Lambir subterranean ant project (proposal)

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Subterranean Ant Project – Marlee & Sam

Introduction There are many species of subterranean ant species in the rainforest, however these species have previously been difficult to study. Recently, a new trapping method has been developed to make the capture of these ants possible. Ryder Wilkie et al. (2007) developed this new sampling technique. To study subterranean ants in the Amazon, they drilled a meter into the soil in the forest and placed a PVC tube with holes and bait inside the drilled hole. The ants were then trapped in the PVC pipe at the level they entered. This experiment found an amazing variety of species and lots of different species at different soil depths. This previous study looked at the variety of ant species at various levels of the same site, however the technique used could be applied to study any aspect of subterranean ants. We believe that just as ant species changed with soil depth in the Wilkie's study, ant species will also change with differing soil types.

Questions Does soil type affect the biodiversity of subterranean ants? Our hypothesis is that soil type does affect the biodiversity of subterranean ants. Specifically, we believe that there is a greater biodiversity of subterranean ants in Loam soil when compared to the other types of soils present in the CTFS plot of Lambir National Park. According to Leigh (2004), different soil types allow for different tree species to be dominant. Novotny (2006) also implies that the plant species present influence the types of herbivorous insect species. Therefore, we would expect different ant species on different soils. This experiment will examine the influence of soil types on ant biodiversity.

Methods 1.The ant samples will be collected by placing empty water bottles in cylindrical holes. 2.Three samples will be taken from each of the three soil types for a total of 9 water bottle traps. 3.These water bottles will have many holes cut with a small knife along the length of the bottle and will contain a sticky substance (most likely a thick sugar solution) which will serve as bait and as a trap for the ants. 4.The traps will be left in their respective soils for 24hrs 5.The ant samples will then be identified, counted, and separated into species using microscopes. 6.The results of these observations will be statistically analysed using “R” software.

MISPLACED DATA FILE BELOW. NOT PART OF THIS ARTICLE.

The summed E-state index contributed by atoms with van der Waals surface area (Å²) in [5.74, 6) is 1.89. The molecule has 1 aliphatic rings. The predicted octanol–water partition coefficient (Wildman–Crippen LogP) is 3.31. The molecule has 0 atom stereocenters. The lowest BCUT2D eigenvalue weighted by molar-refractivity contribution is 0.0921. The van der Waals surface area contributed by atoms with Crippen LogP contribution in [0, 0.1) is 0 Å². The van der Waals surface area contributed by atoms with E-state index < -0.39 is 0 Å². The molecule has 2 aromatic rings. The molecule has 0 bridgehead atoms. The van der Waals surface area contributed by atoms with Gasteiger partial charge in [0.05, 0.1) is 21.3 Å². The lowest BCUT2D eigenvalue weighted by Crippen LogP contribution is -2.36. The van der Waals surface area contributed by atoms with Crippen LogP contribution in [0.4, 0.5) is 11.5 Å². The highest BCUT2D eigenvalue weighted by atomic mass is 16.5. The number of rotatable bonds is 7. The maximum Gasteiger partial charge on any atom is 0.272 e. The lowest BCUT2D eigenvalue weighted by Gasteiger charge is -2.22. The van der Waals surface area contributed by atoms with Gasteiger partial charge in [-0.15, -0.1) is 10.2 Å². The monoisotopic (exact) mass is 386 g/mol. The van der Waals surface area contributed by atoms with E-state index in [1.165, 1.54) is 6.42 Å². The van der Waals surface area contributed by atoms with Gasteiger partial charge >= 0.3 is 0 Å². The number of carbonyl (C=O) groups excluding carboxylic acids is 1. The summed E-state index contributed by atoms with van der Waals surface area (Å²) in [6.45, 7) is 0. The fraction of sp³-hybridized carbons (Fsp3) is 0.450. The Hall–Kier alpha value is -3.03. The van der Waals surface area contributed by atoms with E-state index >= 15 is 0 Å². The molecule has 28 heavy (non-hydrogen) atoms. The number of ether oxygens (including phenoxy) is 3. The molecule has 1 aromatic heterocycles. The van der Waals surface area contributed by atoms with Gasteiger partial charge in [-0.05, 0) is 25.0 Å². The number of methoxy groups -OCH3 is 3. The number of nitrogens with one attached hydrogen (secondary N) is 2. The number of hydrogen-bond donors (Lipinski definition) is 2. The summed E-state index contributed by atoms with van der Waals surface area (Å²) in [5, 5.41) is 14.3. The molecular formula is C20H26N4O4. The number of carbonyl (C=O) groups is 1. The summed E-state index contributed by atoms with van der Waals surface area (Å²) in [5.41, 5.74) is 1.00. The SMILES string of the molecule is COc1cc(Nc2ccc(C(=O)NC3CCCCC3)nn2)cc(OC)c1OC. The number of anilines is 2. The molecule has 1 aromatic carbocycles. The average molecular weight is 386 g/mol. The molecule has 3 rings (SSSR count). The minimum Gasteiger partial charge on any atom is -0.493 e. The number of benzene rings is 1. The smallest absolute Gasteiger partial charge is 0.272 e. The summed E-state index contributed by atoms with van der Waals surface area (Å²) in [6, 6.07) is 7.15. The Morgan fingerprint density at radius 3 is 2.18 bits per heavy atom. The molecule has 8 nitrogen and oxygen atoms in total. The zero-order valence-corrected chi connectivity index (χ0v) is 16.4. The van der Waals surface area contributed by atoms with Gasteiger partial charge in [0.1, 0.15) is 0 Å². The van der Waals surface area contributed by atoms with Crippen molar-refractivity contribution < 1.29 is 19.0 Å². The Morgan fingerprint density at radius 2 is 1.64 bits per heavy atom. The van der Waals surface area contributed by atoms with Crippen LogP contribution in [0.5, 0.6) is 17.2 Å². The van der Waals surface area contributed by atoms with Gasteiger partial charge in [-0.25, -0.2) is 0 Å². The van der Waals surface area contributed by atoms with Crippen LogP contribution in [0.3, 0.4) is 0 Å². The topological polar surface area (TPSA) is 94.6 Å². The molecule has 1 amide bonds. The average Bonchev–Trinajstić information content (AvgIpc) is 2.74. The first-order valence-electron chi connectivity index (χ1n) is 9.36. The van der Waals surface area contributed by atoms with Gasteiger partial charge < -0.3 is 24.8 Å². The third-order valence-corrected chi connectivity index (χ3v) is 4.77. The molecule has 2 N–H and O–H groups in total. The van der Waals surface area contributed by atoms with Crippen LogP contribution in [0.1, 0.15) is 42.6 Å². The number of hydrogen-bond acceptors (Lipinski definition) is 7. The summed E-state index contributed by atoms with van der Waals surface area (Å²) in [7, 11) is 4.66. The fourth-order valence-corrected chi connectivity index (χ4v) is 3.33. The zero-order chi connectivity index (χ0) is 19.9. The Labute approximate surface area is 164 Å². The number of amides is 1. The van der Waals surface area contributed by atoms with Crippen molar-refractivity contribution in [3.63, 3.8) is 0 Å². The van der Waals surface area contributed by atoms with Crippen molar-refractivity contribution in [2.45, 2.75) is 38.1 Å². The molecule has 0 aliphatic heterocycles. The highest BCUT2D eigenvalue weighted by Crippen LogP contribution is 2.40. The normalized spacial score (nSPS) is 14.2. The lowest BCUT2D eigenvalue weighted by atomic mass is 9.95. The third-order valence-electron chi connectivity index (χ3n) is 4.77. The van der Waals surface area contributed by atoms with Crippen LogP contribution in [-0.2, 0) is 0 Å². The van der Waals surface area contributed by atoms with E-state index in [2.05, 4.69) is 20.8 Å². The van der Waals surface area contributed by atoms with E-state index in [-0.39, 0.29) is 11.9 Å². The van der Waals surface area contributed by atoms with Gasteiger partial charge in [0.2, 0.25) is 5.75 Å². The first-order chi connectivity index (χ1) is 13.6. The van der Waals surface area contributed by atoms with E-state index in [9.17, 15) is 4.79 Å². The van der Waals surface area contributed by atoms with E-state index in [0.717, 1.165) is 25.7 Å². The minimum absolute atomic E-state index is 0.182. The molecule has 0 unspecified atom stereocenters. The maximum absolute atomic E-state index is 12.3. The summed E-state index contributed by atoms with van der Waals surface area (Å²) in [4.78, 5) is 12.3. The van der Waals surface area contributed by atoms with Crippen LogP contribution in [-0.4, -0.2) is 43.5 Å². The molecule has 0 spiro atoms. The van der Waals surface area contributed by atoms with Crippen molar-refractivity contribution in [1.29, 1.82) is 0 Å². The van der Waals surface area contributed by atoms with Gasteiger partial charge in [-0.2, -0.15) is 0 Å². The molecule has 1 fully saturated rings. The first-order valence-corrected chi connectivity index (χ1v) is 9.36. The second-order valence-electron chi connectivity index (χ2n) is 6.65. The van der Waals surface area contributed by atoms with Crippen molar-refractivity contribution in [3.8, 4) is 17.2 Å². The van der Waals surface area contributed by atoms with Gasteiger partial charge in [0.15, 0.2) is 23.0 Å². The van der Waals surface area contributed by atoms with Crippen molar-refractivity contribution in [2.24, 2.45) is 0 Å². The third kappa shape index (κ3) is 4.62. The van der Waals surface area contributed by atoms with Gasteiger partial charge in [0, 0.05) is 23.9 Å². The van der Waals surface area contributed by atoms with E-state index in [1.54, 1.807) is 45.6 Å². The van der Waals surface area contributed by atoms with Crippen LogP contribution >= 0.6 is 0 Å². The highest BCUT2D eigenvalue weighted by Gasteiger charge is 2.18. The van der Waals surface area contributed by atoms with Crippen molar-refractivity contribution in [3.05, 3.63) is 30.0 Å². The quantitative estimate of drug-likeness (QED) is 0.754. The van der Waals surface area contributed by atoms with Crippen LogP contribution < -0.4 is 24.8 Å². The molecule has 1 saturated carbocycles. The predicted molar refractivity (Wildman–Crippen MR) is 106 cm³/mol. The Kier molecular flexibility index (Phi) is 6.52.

Analysis Our statistical hypothesis is that there will be a significant difference in the mean number of ant species found at each site based on soil type. Our null hypothesis is that there is no change in ant species diversity between soil types and our alternative hypothesis is that there will be a significant change in ant species diversity across different soil types. We will analyse the data using the t.test in the ‘R’ statistical program. The t.test will compare the means of the number of ant species for each type of soil. The results of the t.test will show whether the differences between soil dwelling ant samples from different soils is significant. IF significant, then we can conclude that different types of soil strongly affect the types of subterranean ants that live in the soil. If it also turns out that the soil with the most biodiversity of plants has the highest biodiversity of ants, then this could also be used as evidence of Novotny‘s (2006) theory that high plant diversity influences the diversity of herbivorous insects.

References

Leigh, E. G. (2004), 'Why do some Tropical Forests Have So Many Species of Trees?', Biotropica, 36(4), 447-473.

Novotny, V., Drozd, P., Miller, S. E., Kulfan, M., Janda, M., Basset, Y., Weiblen, G. D. (2006), 'Why Are There So Many Species of Herbivorous Insects in the Tropical Rainforest?', Science, 313, 1115-1118.

Ryder Wilkie, K.T., Mertl, A.L. & Traniello, J. F. A. (2007), 'Biodiversity below ground: probing the subterranean ant fauna of Amazonia', Naturwissenschaften, 94, 725-731.